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This week could be a turning point for climate and energy policy in Europe. The Commissioner for Energy Union, Maros Sefcovic announced the strategy for Energy Union alongside a Climate communication from the European Commission on the ‘road to Paris’ and a Communication reporting on the electricity interconnection target of 10 percent.

According to the International Energy Agency, energy accounts for two thirds of global emissions so when we are talking about climate change, its effects and how to deal with this, energy policy is fundamental to these debates and inextricably linked. The announcements seem to put citizens first and aim to enhance solidarity in EU energy policy and incorporates the need for social dialogue, thereby ensuring a ‘Just Transition’. However the implementation of this will be the most difficult part. National Member States still show deep divisions on how we should go about renewing our energy policies. Yet it should not only be a question of security, which the crisis in Ukraine is currently highlighting but moreover on how not to harm our environment and the only planet we are living on and about how to build a sustainable future.

The fifth Intergovernmental Panel on Climate Change report published last year stating that humans are a cause of climate change was perhaps foreseen but nevertheless alarming. Yet the same report identified that the technology for a clean transition exists, but it needs to be harnessed.

The climate and energy decisions that Europe will make over the next 12 months, reform of the Emissions Trading Scheme for instance will shape how we use and generate energy for decades to come. They have huge implications for our fuel bills, the security of our energy supplies, our industrial opportunities, and global efforts to manage the risks posed by climate change. If our leaders take this emergency seriously, we can avoid being ‘locked-into’ fossil fuels for another several decades. Significant changes to the structure of some energy companies such as E.On illustrates their business awareness to move away from fossil fuels if they are to respect the climate agenda.

The reality is that we can do so much more in energy policy if we act together as Europeans. We have the political tools and a favourable geographical landscape to do so.  What is even more needed is a mutual commitment to climate change action and thus also to enhance our energy consumption and supply in line with sustainability in social and economic terms.

Last October, the EU Council decision on the EU 2030 climate and energy package, left many feeling very disappointed. Although the European Union is recognised for being a role-model on climate action, the emergence of new clean energy policies in the US and China and the bilateral agreement signed in November now means that an international climate change agreement is more likely to be reached at the UNFCCC summit in Paris this December. The EU has to step-up and show commitment to convince those leading countries that Copenhagen cannot be repeated.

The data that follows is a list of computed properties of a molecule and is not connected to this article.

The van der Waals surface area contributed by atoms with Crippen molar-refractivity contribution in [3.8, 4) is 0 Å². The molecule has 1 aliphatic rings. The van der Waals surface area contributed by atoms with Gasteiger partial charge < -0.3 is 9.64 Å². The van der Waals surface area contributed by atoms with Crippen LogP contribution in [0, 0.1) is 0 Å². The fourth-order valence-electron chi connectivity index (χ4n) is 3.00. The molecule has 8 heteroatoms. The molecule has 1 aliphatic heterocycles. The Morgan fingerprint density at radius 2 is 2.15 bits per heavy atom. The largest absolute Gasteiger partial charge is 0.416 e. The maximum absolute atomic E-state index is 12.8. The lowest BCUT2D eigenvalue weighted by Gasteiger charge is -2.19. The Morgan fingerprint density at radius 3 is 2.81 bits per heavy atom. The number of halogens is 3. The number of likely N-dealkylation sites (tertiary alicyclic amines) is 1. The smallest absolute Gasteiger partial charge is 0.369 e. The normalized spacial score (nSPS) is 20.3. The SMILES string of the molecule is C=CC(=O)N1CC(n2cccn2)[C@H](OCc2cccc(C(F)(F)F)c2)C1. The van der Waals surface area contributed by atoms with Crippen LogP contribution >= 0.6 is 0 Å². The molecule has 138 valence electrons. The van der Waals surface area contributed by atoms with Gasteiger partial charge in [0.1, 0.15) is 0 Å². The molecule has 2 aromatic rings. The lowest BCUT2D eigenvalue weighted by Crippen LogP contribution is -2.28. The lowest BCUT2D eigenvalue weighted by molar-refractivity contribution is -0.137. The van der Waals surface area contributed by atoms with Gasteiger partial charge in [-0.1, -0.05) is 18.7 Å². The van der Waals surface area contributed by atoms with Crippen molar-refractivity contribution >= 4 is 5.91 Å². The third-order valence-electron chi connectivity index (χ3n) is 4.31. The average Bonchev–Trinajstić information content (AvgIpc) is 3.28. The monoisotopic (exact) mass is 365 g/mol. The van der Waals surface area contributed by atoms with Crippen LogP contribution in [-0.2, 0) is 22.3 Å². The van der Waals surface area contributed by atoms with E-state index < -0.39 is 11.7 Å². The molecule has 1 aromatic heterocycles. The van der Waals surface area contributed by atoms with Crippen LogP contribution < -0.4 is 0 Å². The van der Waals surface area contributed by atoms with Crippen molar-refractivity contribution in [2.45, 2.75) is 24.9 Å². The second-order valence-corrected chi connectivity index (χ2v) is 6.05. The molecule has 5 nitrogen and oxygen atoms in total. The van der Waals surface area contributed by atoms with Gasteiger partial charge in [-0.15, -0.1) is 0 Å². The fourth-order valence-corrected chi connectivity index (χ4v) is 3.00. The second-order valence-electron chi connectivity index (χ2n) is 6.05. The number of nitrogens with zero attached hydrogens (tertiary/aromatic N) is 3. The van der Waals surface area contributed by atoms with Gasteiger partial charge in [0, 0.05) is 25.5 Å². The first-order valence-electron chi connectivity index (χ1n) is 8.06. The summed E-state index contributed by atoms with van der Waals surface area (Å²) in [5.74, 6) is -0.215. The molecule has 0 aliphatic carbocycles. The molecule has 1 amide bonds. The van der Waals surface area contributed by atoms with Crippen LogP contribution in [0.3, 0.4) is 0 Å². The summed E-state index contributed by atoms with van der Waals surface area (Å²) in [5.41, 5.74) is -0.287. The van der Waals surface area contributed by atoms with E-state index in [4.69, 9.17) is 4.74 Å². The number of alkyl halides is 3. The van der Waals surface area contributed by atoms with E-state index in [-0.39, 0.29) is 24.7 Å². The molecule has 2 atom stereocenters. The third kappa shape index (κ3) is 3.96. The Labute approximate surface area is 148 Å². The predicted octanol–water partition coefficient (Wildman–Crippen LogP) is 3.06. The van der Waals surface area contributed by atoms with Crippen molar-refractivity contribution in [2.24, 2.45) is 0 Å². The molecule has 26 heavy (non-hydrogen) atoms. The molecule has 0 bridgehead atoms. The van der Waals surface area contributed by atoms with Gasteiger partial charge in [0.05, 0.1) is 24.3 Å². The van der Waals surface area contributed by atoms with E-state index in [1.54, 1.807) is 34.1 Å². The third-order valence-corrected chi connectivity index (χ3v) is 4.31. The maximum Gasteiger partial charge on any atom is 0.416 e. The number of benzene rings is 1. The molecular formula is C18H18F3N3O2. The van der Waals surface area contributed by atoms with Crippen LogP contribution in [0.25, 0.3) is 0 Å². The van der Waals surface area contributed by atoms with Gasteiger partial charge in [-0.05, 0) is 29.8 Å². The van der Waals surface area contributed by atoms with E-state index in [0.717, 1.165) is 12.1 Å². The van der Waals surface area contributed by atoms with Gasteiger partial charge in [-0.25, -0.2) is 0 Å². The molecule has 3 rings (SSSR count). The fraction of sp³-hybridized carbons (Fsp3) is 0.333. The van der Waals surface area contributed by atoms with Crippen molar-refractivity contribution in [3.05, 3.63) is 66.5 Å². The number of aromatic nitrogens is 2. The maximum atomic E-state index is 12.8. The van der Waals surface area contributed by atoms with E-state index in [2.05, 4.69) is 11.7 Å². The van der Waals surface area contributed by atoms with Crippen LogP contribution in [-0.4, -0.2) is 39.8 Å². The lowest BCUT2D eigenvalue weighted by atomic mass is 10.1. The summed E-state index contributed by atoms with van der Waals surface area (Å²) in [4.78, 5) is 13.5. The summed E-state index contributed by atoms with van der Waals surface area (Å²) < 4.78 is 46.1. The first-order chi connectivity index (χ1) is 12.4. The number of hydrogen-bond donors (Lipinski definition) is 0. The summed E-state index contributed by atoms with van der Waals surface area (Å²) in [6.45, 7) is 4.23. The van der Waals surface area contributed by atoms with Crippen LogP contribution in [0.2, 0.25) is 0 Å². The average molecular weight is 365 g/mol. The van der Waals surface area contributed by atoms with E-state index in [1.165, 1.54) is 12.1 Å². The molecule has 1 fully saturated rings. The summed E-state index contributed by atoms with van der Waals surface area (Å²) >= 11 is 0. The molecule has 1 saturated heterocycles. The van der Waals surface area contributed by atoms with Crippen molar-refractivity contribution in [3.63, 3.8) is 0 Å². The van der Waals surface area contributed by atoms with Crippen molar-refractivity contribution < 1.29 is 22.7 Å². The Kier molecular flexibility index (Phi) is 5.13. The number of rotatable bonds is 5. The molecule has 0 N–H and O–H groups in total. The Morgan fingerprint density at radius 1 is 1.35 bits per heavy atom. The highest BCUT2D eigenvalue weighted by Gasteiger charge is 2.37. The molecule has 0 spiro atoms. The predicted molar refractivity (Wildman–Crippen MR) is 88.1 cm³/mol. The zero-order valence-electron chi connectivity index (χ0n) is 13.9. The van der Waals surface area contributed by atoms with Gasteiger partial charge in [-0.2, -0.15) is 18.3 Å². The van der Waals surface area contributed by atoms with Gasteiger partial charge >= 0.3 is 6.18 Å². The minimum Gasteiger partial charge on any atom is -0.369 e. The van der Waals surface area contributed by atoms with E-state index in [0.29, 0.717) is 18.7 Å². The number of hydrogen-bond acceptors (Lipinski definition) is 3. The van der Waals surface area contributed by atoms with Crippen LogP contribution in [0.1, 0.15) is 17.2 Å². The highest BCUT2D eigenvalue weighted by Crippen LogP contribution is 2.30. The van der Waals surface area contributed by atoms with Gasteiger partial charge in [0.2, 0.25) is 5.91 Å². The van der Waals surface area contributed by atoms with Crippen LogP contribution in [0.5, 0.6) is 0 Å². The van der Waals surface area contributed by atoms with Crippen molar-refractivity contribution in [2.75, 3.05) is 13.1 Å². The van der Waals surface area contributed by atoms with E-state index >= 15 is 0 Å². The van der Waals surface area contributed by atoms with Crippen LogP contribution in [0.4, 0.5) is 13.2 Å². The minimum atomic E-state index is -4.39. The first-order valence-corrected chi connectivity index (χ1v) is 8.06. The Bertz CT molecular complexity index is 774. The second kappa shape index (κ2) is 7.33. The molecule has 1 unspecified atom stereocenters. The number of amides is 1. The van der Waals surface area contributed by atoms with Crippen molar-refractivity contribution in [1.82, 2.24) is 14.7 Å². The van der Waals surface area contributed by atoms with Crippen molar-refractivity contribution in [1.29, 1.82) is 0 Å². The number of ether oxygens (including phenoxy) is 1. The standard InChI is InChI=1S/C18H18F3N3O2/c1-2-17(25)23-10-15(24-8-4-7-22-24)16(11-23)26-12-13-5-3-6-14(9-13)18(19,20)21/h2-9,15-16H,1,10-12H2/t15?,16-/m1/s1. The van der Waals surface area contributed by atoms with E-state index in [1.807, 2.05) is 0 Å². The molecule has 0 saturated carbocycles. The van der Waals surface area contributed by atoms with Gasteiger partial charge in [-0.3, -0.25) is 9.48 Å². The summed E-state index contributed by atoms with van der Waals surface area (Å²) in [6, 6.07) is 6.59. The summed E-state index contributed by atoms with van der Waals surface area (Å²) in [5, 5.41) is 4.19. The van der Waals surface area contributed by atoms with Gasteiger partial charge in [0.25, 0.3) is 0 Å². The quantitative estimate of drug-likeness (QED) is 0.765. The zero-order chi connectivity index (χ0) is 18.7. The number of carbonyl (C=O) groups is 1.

The first priority for Energy Union needs to be energy efficiency. It is the fastest, cleanest and safest way to save energy. It’s a crucial way to meet our energy needs and has multiple benefits. Also a credible European energy strategy would encourage the continued growth of the renewables industry, given the potential for its proven, affordable clean technologies to generate new industrial opportunities and help reduce gas dependency.

The deep flaws in the Emissions Trading Scheme, Europe’s flagship scheme for cutting greenhouse gas emissions, require urgent reform. The Market Stability Reserve needs to take effect as soon as possible. It is perhaps unrealistic to say we need it be reformed before the UN climate summit in Paris this year but it is an issue that requires urgent action as the low carbon price is having a knock-on effect for other climate and energy issues.

Interconnection is also a vital part of renewing European cooperation and solidarity through linked energy supplies whilst lowering dependence on Russia and other third countries. Furthermore, investment is key to this. A discussion should be started for a ‘super-fund’ for energy investment.

At the moment, with funding spread out in separate budgets, its not easy to see the clear long-term investment set-out for our overall, long-term energy and climate goals. There are economic alternatives. The crisis proved this and FEPS, with many other progressive researchers have been publishing the findings on this and showing alternative policy solutions.

We need to seriously re-think our economic models and the way we think about ‘growth’. It should be clearly linked to our climate and environment with as the ‘circular economy’ or the ‘blue economy’ suggest. Europe’s industrial strategies need to not only have regards to ‘growth’ but to assess first how this impacts the environment.

Scientific research tells us that we have to change our approach concerning the way we produce and how we influence nature. The ‘anthropocene’  concept discussed in FEPS Queries magazine issue 5 is based on evidence that proves that human-driven impacts are now significant at the level of the Earth’s deep geological time (such as the changes in carbon and nitrogen cycles, global warming, sea level change etc.)

Without radical action to avoid a 4°c rise in global temperatures, more extreme heatwaves, declining global food stocks, loss of ecosystems and biodiversity, and life-threatening sea-level rises are likely.

Hopefully this week’s announcements will provide the turning point we urgently need towards a sustainable transition. COP 21 in December can be too if there is the political willingness to take urgent measures.

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